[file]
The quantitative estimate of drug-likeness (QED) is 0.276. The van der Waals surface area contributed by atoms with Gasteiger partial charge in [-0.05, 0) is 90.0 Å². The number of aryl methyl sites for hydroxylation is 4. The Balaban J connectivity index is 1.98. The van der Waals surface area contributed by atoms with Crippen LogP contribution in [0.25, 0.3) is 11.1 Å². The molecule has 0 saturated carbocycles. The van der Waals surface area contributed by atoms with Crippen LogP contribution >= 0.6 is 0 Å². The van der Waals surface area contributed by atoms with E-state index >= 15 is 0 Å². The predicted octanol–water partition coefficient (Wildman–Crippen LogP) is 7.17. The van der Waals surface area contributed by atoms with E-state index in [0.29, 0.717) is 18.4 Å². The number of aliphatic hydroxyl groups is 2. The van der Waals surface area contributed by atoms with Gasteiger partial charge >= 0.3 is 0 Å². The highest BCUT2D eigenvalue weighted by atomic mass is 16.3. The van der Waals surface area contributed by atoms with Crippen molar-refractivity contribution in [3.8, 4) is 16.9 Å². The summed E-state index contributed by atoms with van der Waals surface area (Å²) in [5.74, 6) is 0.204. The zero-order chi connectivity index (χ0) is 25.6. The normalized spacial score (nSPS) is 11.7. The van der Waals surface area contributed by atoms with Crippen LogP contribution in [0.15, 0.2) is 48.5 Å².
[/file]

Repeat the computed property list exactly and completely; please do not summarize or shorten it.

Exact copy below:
The quantitative estimate of drug-likeness (QED) is 0.276. The van der Waals surface area contributed by atoms with Gasteiger partial charge in [-0.05, 0) is 90.0 Å². The number of aryl methyl sites for hydroxylation is 4. The Balaban J connectivity index is 1.98. The van der Waals surface area contributed by atoms with Crippen LogP contribution in [0.25, 0.3) is 11.1 Å². The molecule has 0 saturated carbocycles. The van der Waals surface area contributed by atoms with Crippen LogP contribution >= 0.6 is 0 Å². The van der Waals surface area contributed by atoms with E-state index >= 15 is 0 Å². The predicted octanol–water partition coefficient (Wildman–Crippen LogP) is 7.17. The van der Waals surface area contributed by atoms with E-state index in [0.29, 0.717) is 18.4 Å². The number of aliphatic hydroxyl groups is 2. The van der Waals surface area contributed by atoms with Gasteiger partial charge >= 0.3 is 0 Å². The highest BCUT2D eigenvalue weighted by atomic mass is 16.3. The van der Waals surface area contributed by atoms with Crippen molar-refractivity contribution in [3.8, 4) is 16.9 Å². The summed E-state index contributed by atoms with van der Waals surface area (Å²) in [5.74, 6) is 0.204. The zero-order chi connectivity index (χ0) is 25.6. The normalized spacial score (nSPS) is 11.7. The van der Waals surface area contributed by atoms with Crippen LogP contribution in [0.15, 0.2) is 48.5 Å².